Nigel Roddis

Nigel Roddis

Based
North Yorkshire, United Kingdom
Born
Rotherham, United Kingdom
Status
Photographer
Camera
Nikon D3, D4
“I can’t stress enough how much photography rules my life. I love everything I do, although soccer is a particular passion.”

Beat

I cover news, sport, and features with an emphasis on premier league soccer.

One Shot

. NEWCASTLE, UK. REUTERS/Nigel Roddis
Liverpool's Lucas Leiva and Newcastle United's Nicky Butt during a English Premier League soccer match in Newcastle.
“Every time we go out to shoot an assignment, we look to do our best, but there are a few moments in anyone’s career when all the elements come together and you really nail it. That happened with this frame of Newcastle United’s Nicky Butt challenging Liverpool’s Lucas Leiva at St James’ Park in 2007. David Viggers blog on this picture still gets hits today.”

Profile

My dad chopping my head off in all my fishing portraits – that encouraged me to check out how to shoot pictures.

At 16, I went to college in Rotherham to resit the exams I failed at school, and they ran photography courses at night. From the first day I loved it and never wanted to be anything other than a photographer.

In 1986 I covered a local dramatics society preview in Dinnington for the local paper. I got paid about £2.50 and never looked back.

I can remember thousands of my assignments over the past 26 years, so I guess they all leave their mark on you in some way. Photography is my life, not a job.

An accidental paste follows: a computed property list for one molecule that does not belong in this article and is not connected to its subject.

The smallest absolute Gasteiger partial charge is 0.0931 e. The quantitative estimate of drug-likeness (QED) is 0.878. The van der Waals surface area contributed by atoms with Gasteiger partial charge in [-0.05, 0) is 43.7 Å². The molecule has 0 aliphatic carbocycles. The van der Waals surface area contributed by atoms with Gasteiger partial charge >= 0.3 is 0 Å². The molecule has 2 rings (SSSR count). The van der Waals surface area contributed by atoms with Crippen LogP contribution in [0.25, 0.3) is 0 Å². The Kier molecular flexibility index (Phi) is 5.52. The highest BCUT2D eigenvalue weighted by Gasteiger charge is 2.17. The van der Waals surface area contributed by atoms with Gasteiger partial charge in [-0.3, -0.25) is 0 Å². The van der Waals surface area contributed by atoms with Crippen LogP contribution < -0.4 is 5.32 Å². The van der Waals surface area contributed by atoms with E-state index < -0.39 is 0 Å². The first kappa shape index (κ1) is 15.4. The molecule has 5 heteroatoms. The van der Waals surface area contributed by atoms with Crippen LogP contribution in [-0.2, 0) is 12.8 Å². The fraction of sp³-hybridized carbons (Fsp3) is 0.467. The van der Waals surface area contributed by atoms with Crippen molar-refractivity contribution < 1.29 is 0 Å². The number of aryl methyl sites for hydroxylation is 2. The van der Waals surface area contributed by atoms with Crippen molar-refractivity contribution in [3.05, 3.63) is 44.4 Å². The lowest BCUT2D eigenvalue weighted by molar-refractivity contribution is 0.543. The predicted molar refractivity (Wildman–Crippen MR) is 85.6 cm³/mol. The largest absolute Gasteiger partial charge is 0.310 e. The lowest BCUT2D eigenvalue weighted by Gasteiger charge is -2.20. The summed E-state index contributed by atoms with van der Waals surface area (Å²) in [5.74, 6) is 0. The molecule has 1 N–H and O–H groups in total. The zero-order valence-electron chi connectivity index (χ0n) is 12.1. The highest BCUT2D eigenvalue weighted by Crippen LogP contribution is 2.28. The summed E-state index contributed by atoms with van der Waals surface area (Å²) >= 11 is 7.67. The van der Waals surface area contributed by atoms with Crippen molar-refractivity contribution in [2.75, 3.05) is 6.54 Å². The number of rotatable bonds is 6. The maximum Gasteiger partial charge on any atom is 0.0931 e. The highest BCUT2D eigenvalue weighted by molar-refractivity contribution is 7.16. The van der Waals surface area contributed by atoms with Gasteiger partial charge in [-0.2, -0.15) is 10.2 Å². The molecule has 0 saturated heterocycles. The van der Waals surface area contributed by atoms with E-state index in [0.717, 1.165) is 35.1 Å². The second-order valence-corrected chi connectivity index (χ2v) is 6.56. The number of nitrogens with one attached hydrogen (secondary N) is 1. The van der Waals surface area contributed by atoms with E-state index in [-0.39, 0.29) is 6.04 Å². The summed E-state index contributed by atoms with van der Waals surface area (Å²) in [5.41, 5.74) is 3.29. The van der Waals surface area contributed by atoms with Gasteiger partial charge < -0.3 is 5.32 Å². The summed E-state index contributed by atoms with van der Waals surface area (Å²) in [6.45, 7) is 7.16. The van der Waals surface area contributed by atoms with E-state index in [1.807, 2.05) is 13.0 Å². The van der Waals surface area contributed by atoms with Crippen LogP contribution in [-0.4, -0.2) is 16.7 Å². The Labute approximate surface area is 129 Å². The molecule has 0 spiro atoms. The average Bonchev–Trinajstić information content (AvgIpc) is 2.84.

I can’t stress enough how much photography rules my life. I love everything I do, although soccer is a particular passion.

Reuters has a worldwide audience, and I’m always conscious of that, but no matter how old or experienced I get, there’s nothing like the buzz from seeing a hard copy of a British publication that’s used one of your pictures really well.

I have a vivid memory of an FA Cup final at Wembley during the good old days of film. You had to carry a system for developing film like the Jobo – a big tank with a heater and thermostat for the chemicals. Unfortunately we forgot the heating system and mid panic we filled the Jobo with several kettles full of boiling water, wrapped the unit in black bin bags and taped it up before going out to shoot the game. To our great relief, the chemicals were at the exact temperature at full time to develop the film. Not recommended for the faint hearted!

The person I respect the most? Bill Brandt, without question. He takes photography to a place I can only dream of. A true legend.

Behind the Scenes

. United Kingdom
Reuters photographer Nigel Roddis waits for the leaders on the eighteenth hole during the third round of the Women's British Open golf tournament in Hoylake.